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Meet The Parents Of Quintuplets Born In Dallas Hospital

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DALLAS (CBS 11 NEWS) — A beaming mother and an emotional father, Michelle and Steven Seals spoke for the first time about their quintuplets born Tuesday at Baylor Universal Medical Center.

Mrs. Seal said, "I'm doing good. I feel good." Her husband has breathed a small sigh and is thankful. "I'm happy we got as far as we did," he said emotionally.  "That's really a milestone."

Doctors say the quintuplets are all doing well. Most are breathing on their own, and they are all being fed their mother's breast milk with the help of feeding tubes.

The couple from Maud, Texas near Texarkana allowed cameras inside the delivery room to document the births. One by one, the four girls and a boy, born at 29 weeks, were brought into the receiving room.

Michelle has been at Baylor Medical Center for six weeks, and a team of physicians and nurses has been on standby around the clock ever since waiting for her to go into labor.

It's the first time in Baylor's 110+ year history that quintuplets were born there.

All of the babies were each named after family members, and here are their names in the order in which they were born:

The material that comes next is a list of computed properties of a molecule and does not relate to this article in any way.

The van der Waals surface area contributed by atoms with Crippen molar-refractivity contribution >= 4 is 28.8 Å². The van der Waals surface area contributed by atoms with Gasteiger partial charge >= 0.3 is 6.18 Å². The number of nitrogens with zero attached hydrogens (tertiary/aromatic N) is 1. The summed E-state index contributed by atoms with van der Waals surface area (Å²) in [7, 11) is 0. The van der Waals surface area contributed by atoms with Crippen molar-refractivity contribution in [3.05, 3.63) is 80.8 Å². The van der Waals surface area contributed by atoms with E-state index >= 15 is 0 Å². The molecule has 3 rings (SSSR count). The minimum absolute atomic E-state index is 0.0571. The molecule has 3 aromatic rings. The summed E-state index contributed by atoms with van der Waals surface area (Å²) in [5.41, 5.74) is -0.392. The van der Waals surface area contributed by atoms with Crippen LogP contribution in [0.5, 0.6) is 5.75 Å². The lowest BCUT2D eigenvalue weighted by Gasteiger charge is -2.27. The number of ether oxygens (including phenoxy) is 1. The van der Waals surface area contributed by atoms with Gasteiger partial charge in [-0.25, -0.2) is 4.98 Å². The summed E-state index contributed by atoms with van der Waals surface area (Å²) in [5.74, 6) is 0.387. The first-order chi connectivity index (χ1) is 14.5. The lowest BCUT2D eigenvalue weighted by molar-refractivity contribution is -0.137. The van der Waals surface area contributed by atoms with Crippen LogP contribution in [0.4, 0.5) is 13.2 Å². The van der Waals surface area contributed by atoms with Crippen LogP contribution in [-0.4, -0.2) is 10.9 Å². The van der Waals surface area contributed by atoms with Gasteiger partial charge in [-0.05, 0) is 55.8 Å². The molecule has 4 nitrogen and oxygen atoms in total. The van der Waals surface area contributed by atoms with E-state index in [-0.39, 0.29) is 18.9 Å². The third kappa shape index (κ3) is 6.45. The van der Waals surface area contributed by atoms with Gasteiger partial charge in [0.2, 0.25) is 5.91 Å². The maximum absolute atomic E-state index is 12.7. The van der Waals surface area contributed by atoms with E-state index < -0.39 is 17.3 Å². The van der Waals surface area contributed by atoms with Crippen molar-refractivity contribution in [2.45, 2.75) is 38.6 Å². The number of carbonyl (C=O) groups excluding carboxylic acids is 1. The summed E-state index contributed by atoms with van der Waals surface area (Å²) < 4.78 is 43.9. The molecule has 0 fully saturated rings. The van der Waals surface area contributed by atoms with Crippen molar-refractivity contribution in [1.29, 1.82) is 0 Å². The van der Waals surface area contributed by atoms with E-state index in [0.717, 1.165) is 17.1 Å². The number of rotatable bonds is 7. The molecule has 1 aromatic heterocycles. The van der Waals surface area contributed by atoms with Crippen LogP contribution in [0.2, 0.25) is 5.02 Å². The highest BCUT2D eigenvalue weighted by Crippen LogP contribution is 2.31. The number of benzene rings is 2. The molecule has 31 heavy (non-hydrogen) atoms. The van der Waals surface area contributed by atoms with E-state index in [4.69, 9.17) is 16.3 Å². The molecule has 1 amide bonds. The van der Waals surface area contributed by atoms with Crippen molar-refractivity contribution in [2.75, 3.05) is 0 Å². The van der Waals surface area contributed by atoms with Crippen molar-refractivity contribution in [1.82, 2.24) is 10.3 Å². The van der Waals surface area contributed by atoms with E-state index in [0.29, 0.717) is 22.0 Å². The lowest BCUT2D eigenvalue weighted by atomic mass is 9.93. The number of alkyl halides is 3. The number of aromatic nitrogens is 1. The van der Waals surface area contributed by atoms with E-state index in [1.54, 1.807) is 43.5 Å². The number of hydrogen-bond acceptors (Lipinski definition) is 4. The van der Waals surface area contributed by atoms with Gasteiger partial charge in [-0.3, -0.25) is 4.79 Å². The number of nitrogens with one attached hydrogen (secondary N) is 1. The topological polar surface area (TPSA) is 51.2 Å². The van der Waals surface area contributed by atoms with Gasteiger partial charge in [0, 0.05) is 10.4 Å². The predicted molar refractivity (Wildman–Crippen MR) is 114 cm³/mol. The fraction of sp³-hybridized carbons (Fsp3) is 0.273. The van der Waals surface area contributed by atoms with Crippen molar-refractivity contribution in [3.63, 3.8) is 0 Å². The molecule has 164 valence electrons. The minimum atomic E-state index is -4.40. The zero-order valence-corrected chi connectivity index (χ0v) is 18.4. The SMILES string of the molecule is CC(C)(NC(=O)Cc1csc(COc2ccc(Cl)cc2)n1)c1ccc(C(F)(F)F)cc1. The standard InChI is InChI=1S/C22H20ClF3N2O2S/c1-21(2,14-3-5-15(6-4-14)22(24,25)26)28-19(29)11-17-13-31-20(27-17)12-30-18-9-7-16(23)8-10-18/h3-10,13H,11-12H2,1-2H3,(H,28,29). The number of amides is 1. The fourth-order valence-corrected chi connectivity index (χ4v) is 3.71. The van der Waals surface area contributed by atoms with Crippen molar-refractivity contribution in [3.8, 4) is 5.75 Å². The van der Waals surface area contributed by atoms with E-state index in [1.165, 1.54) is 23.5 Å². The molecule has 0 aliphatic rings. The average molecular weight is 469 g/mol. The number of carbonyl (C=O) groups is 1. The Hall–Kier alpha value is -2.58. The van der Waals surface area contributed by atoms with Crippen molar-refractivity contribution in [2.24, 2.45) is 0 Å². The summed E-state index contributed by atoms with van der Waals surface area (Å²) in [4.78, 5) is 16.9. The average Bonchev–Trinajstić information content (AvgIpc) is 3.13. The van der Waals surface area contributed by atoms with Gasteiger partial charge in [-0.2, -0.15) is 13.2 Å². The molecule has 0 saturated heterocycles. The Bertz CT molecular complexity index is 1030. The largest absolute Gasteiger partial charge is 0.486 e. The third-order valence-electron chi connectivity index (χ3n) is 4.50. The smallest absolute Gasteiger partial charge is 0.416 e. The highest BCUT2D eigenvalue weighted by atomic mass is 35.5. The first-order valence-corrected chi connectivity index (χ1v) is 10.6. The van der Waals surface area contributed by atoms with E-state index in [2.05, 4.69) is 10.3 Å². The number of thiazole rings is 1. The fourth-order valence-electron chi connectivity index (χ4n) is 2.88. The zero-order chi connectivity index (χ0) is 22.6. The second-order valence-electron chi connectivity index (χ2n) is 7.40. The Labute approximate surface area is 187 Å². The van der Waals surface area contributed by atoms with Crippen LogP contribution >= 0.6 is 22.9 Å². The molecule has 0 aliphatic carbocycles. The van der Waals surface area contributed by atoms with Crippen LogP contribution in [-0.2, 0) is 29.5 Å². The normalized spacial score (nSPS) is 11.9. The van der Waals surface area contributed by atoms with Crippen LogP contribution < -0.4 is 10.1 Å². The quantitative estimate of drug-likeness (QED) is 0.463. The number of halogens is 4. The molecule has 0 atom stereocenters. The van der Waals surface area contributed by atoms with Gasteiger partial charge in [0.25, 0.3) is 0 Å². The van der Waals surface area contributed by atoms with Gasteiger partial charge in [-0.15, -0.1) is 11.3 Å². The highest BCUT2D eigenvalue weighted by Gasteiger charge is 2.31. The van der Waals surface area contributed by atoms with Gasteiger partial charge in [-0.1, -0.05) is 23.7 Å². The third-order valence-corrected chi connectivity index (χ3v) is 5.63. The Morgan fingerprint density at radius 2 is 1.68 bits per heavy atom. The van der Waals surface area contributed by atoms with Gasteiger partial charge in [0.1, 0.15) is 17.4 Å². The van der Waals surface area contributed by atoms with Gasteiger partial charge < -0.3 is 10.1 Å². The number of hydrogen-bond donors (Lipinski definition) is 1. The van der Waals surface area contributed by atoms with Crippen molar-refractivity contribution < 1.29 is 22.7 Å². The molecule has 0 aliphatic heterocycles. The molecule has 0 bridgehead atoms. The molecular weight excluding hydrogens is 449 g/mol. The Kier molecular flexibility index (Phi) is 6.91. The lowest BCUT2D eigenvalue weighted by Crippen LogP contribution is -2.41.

– Mia Seals, 2 pounds, 10 ounces
– Tessa Seals, 2 pounds, 14 ounces
– Brant Seals, 3 pounds, 6 ounces
– Gracie Seals, 2 pounds, 7 ounces
– Rayleigh Seals, 2 pounds, 8 ounces

The couple say they settled on the final name this past weekend.

"They're so precious, they're tiny.  I just love it.  I thought I'd be scared because of all the machines and tubes but I just love it. I can't wait to get my hands on them," Michelle said, talking about her newly born children.

The labor and delivery process was different for father Steven. "I stayed and watched every minute of it, and it was truly, truly amazing."

Michelle said she took medication to help with her pregnancy, which gave her a 10-percent chance of having twins.  "We went from two to four then to six, but one didn't make it, so we went down to five.We were shocked.  I don't even know if there are words to express how we felt."

The first grade teacher said she and her husband, a civilian employee at the Red River Army Depot, will learn a lot, and are so lucky to have family and friends who will help.  "I think we'll be fine.  It'll be crazy, but we'll see how it goes."

The couple already has a two-year-old son. They say he will be a great big brother, even if he doesn't realize all that's coming his way.

Doctors say the quintuplets will be in the hospital for another seven to eight weeks, and their parents say they're excited to get them home.

Father Steven knows the adventures are just beginning. "Raising these kids over the years, clothes, cars, prom dresses, college tuition — we'll just take it one day at a time and see what happens."

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